Arts preview: Punk anti-hero Richard Hell talks about new autobiography

Jackie Mantey, Columbus Alive

It's OK that Richard Hell (née Meyers) asks me if I've ever heard of Buzzfeed (um, yes). He is, after all, Richard Hell.

Things like the Millennial-seducing, eff-your-standards website were made possible by Hell. As celebrity chef/ author/ badass Anthony Bourdain put it, "Before Hell, all was darkness. He can rightly claim to have started... everything."

Bourdain, Kathleen Hanna, Thurston Moore, Luc Sante - all have penned a glowing review of Hell's recent contribution to his punk-rock mythos, "I Dreamed I Was a Very Clean Tramp."

The autobiography's title comes from a line in a story (of which Buzzfeed recently ran a photo of) Hell wrote as a kid about the first time he tried to run away. What readers glean, unsentimentally, is that that memory is one of the last he has of his father, who died of a heart attack soon after.

The book starts with Hell's childhood in Kentucky, where the wannabe-cowboy got lost and lonely in the shuffle of "hardass rednecks" and homework. Obviously intelligent, he got access to a private school through an academic scholarship (even though his grades sucked) but eventually dropped out in order to - you'll see a theme here - run away.

Hell's telling of his life thereafter is unclouded by hyperbole. Straightforward, interestingly done weavings of story and description are littered with occasional punches of universal truths. He writes about his bands, his poetry, his struggle to make a life as an unrelenting artist even if he didn't call himself that at the time, his planting of the roots of punk-rock and his warranted frustration that the Sex Pistols just kind of lifted his attitude and style and took it all the way into the annals of popular rock history.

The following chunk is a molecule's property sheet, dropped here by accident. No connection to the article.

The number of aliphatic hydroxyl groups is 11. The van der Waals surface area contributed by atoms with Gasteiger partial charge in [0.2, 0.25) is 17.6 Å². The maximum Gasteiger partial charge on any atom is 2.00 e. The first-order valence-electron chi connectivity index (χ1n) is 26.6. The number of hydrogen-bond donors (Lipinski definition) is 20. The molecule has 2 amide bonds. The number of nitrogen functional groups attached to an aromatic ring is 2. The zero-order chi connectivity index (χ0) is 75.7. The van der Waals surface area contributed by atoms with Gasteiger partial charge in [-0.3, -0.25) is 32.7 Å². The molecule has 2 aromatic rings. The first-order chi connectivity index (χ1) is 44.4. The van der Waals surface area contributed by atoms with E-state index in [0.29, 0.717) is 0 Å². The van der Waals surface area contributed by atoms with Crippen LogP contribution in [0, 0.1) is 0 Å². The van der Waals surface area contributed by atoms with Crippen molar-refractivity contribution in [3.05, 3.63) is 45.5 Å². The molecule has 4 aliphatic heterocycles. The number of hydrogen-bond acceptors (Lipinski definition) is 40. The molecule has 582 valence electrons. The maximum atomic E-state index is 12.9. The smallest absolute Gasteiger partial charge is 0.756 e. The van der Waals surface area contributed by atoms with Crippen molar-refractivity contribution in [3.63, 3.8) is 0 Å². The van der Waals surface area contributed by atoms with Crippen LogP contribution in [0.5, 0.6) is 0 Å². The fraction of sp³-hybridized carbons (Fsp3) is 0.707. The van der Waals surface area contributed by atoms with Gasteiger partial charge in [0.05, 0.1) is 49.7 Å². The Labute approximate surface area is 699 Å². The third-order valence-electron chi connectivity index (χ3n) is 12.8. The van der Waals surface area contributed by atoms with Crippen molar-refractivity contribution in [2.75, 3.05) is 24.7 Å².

And, of course, boobs.

While, thankfully, not a terrible rock star retelling of all his sexual endeavors (most of his sexual encounters he describes as "she let me have sex with her"), the book is packed with pit stops on a man's sexual journey that are relayed in his truth, no matter how disparagingly honest - about him or those he had sex with.

"There's a lot of talk of misogyny," Hell said about criticism he's faced since the book was released. "There's a lot of talk that I'm a terrible writer or that I'm a great writer. There's definitely a difference of mentality. Some people talk about how egotistical I am, others how honest or self-aware I am. ... But it was the truth. And that was what was important to me. To tell the truth as much as I could."

"I Dreamed I was a Very Clean Tramp" is, indeed, refreshing in its reverberation of truth of such an interesting life lived and an encouraging book for anyone who has ever tried to live like Hell - anti-authoritarian, truthful no matter how painful, artistic.

As for Hell, he's found new ways to run away, a desire that manifested as a child probably as a way to express the outrage of adult conformity.

"I like my life to be pretty peaceful now. It's going well. I am happily married. I've been with my wife 17 years. I like our routine," Hell said. "My adventures take place in my work. In my work it is important to me to start fresh over and over. All my books are really different from each other. I'm always looking for ways to undermine my habits. I keep trying to challenge myself, challenge that impulse to enter an environment that is familiar and to be free of all the sort of strictures you placed on yourself because of people's expectations, the complacency and general just doing what you know works already. I'm very conscious of the importance of undermining that complacency."

What Would Richard Hell Do?

Probably tell you to stop caring what he'd do and go read a book or something. Might as well make it his.

Wexner Center for the Arts Film/ Video Theater

7 p.m. Wednesday, Oct. 9

1871 N. High St., Campus